The "traditional" party movement scheme doesn't cater for multiple parties - if you have not individually selected a "partial" party, then any movement command gets applied to the whole party in whatever it's current formation is. So this is no good either.
I can't see why it's more complicated with a traditionnal scheme. You still have to select/create a partial party with the chain and formations doesn't exist at all.
Group / Ungroup / Locked characters per players / Group formations... This is easy, fluent and friendly user in many games that don't use the chain mechanic. (the end of this sentence is obvious... DoS 1/2 are the only games on earth from the beginning of the video game history using this system... a system which at best players are "ok" with).
I can't see any advantages related to the chain here. But I'll be glad to understand. Maybe you could help me with an exemple ?
By "traditional" I meant the Infinity Engine games. As far as I can remember, there was a single party+formation mechanic; you could select (via various mouse actions) a sub-set of the party for individual orders, but you could not create multiple party+formation groups for longer-term control.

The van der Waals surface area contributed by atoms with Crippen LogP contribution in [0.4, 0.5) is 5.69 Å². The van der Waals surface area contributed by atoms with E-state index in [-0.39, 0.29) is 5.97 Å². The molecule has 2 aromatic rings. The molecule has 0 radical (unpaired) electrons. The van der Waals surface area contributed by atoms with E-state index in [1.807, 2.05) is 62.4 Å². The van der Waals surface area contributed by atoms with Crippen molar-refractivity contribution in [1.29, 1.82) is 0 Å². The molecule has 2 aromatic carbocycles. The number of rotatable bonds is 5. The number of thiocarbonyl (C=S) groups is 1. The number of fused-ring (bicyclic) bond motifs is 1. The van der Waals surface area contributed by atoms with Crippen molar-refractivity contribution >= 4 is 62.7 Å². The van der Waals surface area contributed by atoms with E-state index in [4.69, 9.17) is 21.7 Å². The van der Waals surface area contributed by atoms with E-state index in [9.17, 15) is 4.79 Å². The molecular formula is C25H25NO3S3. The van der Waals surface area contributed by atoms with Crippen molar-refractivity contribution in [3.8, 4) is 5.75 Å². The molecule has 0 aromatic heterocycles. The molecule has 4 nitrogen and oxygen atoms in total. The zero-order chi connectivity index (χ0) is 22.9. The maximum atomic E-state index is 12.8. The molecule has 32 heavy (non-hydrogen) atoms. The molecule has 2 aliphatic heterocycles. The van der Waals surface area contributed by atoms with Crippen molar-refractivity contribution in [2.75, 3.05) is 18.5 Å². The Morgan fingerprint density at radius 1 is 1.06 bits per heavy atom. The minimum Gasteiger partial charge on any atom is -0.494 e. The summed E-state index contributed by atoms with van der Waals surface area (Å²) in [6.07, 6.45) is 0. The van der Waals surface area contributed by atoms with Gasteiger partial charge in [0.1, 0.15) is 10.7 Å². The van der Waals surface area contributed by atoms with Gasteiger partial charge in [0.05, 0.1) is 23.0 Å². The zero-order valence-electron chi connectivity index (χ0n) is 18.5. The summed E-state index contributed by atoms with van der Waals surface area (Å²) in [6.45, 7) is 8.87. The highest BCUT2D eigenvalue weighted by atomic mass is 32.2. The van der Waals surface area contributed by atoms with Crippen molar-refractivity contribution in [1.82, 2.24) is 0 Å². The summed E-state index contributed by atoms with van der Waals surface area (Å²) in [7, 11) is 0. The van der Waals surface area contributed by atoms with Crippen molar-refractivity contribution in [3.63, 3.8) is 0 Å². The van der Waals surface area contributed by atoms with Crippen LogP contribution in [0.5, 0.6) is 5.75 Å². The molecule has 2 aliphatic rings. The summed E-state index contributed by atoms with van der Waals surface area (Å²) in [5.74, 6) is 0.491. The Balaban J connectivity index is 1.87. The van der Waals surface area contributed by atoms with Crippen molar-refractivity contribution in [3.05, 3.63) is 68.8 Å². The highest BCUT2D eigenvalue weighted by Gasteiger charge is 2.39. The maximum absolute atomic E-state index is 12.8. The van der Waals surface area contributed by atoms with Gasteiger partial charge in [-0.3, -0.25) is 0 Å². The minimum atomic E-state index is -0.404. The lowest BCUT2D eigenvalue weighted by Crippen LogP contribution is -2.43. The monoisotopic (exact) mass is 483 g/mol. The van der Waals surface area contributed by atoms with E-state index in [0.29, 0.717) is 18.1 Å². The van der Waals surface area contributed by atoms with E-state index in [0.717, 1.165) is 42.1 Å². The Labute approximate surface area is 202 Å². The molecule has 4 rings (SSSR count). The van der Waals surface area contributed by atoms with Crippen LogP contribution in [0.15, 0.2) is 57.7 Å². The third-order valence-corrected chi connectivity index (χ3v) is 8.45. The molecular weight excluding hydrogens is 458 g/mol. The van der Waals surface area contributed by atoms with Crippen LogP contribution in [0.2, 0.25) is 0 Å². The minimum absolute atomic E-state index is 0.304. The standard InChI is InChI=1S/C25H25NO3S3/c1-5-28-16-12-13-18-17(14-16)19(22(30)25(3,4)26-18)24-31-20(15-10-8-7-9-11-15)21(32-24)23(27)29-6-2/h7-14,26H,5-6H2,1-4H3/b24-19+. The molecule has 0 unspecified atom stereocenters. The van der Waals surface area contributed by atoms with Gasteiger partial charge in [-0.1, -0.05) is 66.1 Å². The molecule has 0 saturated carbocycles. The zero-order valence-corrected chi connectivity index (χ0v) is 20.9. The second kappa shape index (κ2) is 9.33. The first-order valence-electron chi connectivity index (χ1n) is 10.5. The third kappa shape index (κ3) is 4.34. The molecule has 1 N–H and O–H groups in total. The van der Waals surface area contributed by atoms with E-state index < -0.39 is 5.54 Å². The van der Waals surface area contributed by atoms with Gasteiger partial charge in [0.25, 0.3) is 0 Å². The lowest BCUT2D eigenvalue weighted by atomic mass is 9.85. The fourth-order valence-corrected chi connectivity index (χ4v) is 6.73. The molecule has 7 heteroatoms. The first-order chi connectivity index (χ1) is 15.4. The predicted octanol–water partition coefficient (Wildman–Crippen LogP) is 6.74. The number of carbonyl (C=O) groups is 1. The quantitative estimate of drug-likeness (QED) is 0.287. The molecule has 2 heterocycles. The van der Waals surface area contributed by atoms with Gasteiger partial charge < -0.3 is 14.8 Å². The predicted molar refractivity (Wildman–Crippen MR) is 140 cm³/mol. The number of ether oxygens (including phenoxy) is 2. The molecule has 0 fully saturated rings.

The creation of multiple parties is the only real function of the chain mechanism. In DOS there was a formation feature for a party group, but it acted as a "shape" for the group to adopt, with the currently selected character in the front; which leads to the group reorganising if you select a different character.
That's different to IE games where the group formation is set by the arrangement of the portraits, regardless of which character is selected. You could consider a chained group of characters as equivalent to the IE portrait group, allowing multiple party groups.
I think they need to merge the 2 approaches ( including mouse-selecting characters to give temporary orders ) so that they get the advantages of both. Also, not auto-moving into formation unless a group order has been given.
Unfortunately, I don't think they will go for the IE style fixed formation, because mainstream games use the follow-the-leader mechanism.
Last edited by etonbears; 17/02/2108:14 PM. Reason: Clarity